Why New Year Doesn’t Mean New You
It’s that time of year again: The shiny, new beginning.
In the flurry of the New Year, Americans are doing what they’re good at: making resolutions. In 2015, America wants to lose weight, eat healthier, spend more time at home, quit smoking, and hopefully become better than the year before—like we’ve wanted to for at least the past decade.
Sadly, out of the 45 percent of Americans who make resolutions, only about 8 percent of those people ever achieve their goals. After just one month, most have given up completely.
Nobody makes New Year’s resolutions thinking that they’ll drop them when they get too hard, or that they won’t carry through. 45 percent of us decide our goals for this New Year, and start off great. Here are a few reasons why we never see them through to the finish line:
You can’t reach a goal you don’t know you’re reaching for. Instead of aiming to lose weight in 2015, try “lose 10 lbs in 2 months”. Setting small, clear goals make achievements stand out.
Let’s face it: we want it all. We want to eat healthier, we want to be better people…We want everything, and we want it now. The good news is, it’s possible—but not all at once.
Take goals one at a time. Set a resolution, and break it down into small, achievable parts. Instead of just aiming to be a better person, try to volunteer locally at a shelter or soup kitchen once a month. Don’t try to do everything at once—overachieving can easily lead to feeling like a complete failure, if done well.
Going With the Flow
We’re all busy, and we’ve all got things to do, places to be, and people to meet.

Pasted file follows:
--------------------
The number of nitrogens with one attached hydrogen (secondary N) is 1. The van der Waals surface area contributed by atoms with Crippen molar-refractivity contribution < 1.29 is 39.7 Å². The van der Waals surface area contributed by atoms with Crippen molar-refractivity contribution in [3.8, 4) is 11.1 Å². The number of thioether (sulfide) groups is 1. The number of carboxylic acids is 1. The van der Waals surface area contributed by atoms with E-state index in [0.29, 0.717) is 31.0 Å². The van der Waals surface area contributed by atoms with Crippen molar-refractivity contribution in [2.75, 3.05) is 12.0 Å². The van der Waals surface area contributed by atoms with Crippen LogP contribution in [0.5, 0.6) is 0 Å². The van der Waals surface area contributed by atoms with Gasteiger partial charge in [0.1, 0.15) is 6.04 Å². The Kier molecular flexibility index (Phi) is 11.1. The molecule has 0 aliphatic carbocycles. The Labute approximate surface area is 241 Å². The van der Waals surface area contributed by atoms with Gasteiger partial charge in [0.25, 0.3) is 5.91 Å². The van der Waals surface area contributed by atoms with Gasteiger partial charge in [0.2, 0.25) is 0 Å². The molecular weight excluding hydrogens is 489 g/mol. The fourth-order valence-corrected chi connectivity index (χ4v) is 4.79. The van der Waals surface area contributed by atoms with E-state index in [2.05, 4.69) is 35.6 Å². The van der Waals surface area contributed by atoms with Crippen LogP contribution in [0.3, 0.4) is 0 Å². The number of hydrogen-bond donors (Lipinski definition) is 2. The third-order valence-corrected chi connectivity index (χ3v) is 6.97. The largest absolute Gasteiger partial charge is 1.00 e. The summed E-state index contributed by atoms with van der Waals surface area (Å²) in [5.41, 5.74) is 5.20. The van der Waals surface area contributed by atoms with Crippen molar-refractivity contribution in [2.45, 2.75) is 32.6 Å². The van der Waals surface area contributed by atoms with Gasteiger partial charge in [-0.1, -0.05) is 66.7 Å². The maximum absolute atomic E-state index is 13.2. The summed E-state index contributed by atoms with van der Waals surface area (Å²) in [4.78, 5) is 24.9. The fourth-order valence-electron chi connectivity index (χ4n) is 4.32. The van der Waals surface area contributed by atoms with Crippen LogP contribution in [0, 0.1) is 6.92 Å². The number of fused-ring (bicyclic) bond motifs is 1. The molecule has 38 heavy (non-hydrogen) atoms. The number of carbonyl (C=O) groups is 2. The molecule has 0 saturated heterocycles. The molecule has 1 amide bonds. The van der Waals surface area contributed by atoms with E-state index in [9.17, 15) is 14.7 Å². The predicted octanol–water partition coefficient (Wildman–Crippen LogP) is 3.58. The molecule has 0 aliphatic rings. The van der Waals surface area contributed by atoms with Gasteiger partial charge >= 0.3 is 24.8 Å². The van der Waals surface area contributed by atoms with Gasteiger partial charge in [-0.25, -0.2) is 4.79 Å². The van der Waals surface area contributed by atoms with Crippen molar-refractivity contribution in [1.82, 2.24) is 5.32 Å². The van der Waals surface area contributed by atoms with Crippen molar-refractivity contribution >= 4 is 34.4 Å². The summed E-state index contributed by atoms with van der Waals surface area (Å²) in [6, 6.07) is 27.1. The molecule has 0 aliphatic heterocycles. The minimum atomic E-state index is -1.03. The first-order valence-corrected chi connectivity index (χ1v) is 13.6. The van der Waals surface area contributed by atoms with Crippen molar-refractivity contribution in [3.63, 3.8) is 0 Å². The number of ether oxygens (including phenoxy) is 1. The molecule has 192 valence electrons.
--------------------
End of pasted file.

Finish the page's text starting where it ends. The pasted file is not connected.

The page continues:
Somewhere along the way, we’ll get around to reaching our achievements. (Right?)
Setting a specific time or deadline for a goal is paramount to getting something done. If your resolution is something along the lines of just doing something or becoming something, and there is no deadline or specific plan, you’re (very much) doomed. Headed for failure, even.
According to the Journal of Clinical Psychology, people who specifically make resolutions are 10 times likelier to fulfill their goal.
Tip: take your resolution, and break it into easy, manageable pieces. If you want to spend more time at home with family, plan a specific way to get home earlier once or twice a week. If you want to study more, pick a day and time when you’ll study—and only study. Setting goals with open endings removes a need of urgency and leaves our resolutions looking a lot like last year’s.
With all this resolution, “New Year, new me” talk, here’s an important thing to remember: You can begin your resolutions at any time! A New Year isn’t essential to a new you. Take the time to set your goal clearly, break it down into manageable pieces and plan it according to your schedule. Do this, and you might end up being that 8 percent of America!